Seeds are involved in the vertical transmission of microorganisms in plants and act as reservoirs for the plant microbiome. They could serve as carriers of pathogens, making the study of microbial interactions on seeds important in the emergence of plant diseases. We studied the influence of biological disturbances caused by seed transmission of two phytopathogenic agents, Alternaria brassicicola Abra43 (Abra43) and Xanthomonas campestris pv. campestris 8004 (Xcc8004), on the structure and function of radish seed microbial assemblages, as well as the nutritional overlap between Xcc8004 and the seed microbiome, to find seed microbial residents capable of outcompeting this pathogen. According to taxonomic and functional inference performed on metagenomics reads, no shift in structure and function of the seed microbiome was observed following Abra43 and Xcc8004 transmission. This lack of impact derives from a limited overlap in nutritional resources between Xcc8004 and the major bacterial populations of radish seeds. However, two native seed-associated bacterial strains belonging to Stenotrophomonas rhizophila displayed a high overlap with Xcc8004 regarding the use of resources; they might therefore limit its transmission. The strategy we used may serve as a foundation for the selection of seed indigenous bacterial strains that could limit seed transmission of pathogens.
Comparative genomics and pathogenicity potential of members of the Pseudomonas syringae species complex on Prunus spp.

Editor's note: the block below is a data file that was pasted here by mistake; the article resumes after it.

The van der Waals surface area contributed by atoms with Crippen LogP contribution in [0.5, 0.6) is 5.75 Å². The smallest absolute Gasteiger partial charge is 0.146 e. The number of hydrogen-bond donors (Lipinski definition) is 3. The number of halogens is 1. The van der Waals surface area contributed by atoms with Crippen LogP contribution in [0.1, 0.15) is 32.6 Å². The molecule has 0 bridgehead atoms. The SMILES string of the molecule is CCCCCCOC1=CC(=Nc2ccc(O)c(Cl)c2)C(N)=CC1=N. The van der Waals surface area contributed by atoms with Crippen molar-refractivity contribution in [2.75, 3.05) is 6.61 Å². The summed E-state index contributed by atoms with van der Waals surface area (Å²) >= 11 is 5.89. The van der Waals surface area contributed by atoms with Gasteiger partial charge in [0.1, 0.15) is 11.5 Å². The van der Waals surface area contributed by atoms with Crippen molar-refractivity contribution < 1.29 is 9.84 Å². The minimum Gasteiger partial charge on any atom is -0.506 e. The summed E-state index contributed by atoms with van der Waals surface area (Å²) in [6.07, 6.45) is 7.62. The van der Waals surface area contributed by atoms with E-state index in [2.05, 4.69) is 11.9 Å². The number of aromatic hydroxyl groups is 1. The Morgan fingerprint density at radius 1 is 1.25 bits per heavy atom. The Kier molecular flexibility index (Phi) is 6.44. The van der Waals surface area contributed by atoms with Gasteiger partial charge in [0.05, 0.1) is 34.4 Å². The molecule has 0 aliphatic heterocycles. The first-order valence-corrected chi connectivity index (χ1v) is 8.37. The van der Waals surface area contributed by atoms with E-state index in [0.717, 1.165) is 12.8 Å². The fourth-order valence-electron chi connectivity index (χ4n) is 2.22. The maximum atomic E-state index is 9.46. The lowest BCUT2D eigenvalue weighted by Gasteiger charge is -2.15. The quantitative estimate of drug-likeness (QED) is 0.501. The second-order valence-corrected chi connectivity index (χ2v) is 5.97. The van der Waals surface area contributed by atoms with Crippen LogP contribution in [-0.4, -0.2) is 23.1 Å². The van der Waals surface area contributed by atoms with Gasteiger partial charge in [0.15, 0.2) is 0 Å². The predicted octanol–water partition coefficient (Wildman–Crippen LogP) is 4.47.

Diseases on Prunus spp. have been associated with a large number of phylogenetically different pathovars and species within the P. syringae species complex. Despite their economic significance, there is a severe lack of genomic information of these pathogens. The high phylogenetic diversity observed within strains causing disease on Prunus spp. in nature, raised the question whether other strains or species within the P. syringae species complex were potentially pathogenic on Prunus spp.To gain insight into the genomic potential of adaptation and virulence in Prunus spp., a total of twelve de novo whole genome sequences of P. syringae pathovars and species found in association with diseases on cherry (sweet, sour and ornamental-cherry) and peach were sequenced. Strains sequenced in this study covered three phylogroups and four clades. These strains were screened in vitro for pathogenicity on Prunus spp. together with additional genome sequenced strains thus covering nine out of thirteen of the currently defined P. syringae phylogroups. Pathogenicity tests revealed that most of the strains caused symptoms in vitro and no obvious link was found between presence of known virulence factors and the observed pathogenicity pattern based on comparative genomics. Non-pathogenic strains were displaying a two to three times higher generation time when grown in rich medium.In this study, the first set of complete genomes of cherry associated P. syringae strains as well as the draft genome of the quarantine peach pathogen P. syringae pv. persicae were generated. The obtained genomic data were matched with phenotypic data in order to determine factors related to pathogenicity to Prunus spp. Results of this study suggest that the inability to cause disease on Prunus spp. in vitro is not the result of host specialization but rather linked to metabolic impairments of individual strains.